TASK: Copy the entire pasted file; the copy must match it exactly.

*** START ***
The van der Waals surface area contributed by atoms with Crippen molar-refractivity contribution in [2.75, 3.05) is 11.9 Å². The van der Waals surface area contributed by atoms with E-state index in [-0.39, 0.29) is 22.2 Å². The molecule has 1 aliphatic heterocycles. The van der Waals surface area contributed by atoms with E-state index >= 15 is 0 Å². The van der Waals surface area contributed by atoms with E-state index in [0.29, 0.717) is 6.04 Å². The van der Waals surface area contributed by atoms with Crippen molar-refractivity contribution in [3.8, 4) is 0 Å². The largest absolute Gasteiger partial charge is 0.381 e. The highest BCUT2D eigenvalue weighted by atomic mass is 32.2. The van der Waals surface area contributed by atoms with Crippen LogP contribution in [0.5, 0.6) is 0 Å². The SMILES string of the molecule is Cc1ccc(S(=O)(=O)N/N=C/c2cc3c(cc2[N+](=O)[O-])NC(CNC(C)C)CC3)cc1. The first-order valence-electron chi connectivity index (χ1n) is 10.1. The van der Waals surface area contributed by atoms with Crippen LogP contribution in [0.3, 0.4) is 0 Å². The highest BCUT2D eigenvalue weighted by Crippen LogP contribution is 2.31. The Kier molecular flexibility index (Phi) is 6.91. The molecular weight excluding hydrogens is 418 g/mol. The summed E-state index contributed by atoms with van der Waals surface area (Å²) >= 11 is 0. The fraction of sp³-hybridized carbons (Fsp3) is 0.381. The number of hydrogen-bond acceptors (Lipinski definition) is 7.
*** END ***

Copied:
The van der Waals surface area contributed by atoms with Crippen molar-refractivity contribution in [2.75, 3.05) is 11.9 Å². The van der Waals surface area contributed by atoms with E-state index in [-0.39, 0.29) is 22.2 Å². The molecule has 1 aliphatic heterocycles. The van der Waals surface area contributed by atoms with E-state index >= 15 is 0 Å². The van der Waals surface area contributed by atoms with E-state index in [0.29, 0.717) is 6.04 Å². The van der Waals surface area contributed by atoms with Crippen molar-refractivity contribution in [3.8, 4) is 0 Å². The largest absolute Gasteiger partial charge is 0.381 e. The highest BCUT2D eigenvalue weighted by atomic mass is 32.2. The van der Waals surface area contributed by atoms with Crippen LogP contribution in [0.5, 0.6) is 0 Å². The SMILES string of the molecule is Cc1ccc(S(=O)(=O)N/N=C/c2cc3c(cc2[N+](=O)[O-])NC(CNC(C)C)CC3)cc1. The first-order valence-electron chi connectivity index (χ1n) is 10.1. The van der Waals surface area contributed by atoms with Crippen LogP contribution in [0.3, 0.4) is 0 Å². The highest BCUT2D eigenvalue weighted by Crippen LogP contribution is 2.31. The Kier molecular flexibility index (Phi) is 6.91. The molecular weight excluding hydrogens is 418 g/mol. The summed E-state index contributed by atoms with van der Waals surface area (Å²) >= 11 is 0. The fraction of sp³-hybridized carbons (Fsp3) is 0.381. The number of hydrogen-bond acceptors (Lipinski definition) is 7.